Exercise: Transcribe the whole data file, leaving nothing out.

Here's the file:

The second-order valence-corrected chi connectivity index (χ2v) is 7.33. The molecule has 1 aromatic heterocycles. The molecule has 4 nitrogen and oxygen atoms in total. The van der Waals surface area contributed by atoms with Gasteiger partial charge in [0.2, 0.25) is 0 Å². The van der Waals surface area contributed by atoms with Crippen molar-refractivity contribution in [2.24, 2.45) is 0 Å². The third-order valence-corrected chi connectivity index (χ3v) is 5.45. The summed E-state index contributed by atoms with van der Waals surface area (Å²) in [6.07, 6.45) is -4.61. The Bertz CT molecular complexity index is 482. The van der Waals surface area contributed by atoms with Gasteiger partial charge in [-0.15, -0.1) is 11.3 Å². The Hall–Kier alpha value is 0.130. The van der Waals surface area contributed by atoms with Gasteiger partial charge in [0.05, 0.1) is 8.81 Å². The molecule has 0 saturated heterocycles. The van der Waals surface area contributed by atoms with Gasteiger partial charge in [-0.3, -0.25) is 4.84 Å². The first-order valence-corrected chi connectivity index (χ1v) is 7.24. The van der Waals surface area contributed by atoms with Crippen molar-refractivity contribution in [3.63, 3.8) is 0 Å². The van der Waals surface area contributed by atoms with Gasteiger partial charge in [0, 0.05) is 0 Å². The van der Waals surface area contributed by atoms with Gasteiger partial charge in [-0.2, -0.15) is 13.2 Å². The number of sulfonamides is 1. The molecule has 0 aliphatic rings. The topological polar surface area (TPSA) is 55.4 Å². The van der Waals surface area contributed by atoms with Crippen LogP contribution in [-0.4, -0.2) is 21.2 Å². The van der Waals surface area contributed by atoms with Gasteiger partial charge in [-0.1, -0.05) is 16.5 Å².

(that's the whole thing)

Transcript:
The second-order valence-corrected chi connectivity index (χ2v) is 7.33. The molecule has 1 aromatic heterocycles. The molecule has 4 nitrogen and oxygen atoms in total. The van der Waals surface area contributed by atoms with Gasteiger partial charge in [0.2, 0.25) is 0 Å². The van der Waals surface area contributed by atoms with Crippen molar-refractivity contribution in [2.24, 2.45) is 0 Å². The third-order valence-corrected chi connectivity index (χ3v) is 5.45. The summed E-state index contributed by atoms with van der Waals surface area (Å²) in [6.07, 6.45) is -4.61. The Bertz CT molecular complexity index is 482. The van der Waals surface area contributed by atoms with Gasteiger partial charge in [-0.15, -0.1) is 11.3 Å². The Hall–Kier alpha value is 0.130. The van der Waals surface area contributed by atoms with Gasteiger partial charge in [0.05, 0.1) is 8.81 Å². The molecule has 0 saturated heterocycles. The van der Waals surface area contributed by atoms with Gasteiger partial charge in [-0.3, -0.25) is 4.84 Å². The first-order valence-corrected chi connectivity index (χ1v) is 7.24. The van der Waals surface area contributed by atoms with Crippen molar-refractivity contribution in [3.63, 3.8) is 0 Å². The van der Waals surface area contributed by atoms with Gasteiger partial charge in [0, 0.05) is 0 Å². The van der Waals surface area contributed by atoms with Gasteiger partial charge in [-0.2, -0.15) is 13.2 Å². The number of sulfonamides is 1. The molecule has 0 aliphatic rings. The topological polar surface area (TPSA) is 55.4 Å². The van der Waals surface area contributed by atoms with Crippen LogP contribution in [-0.4, -0.2) is 21.2 Å². The van der Waals surface area contributed by atoms with Gasteiger partial charge in [-0.1, -0.05) is 16.5 Å².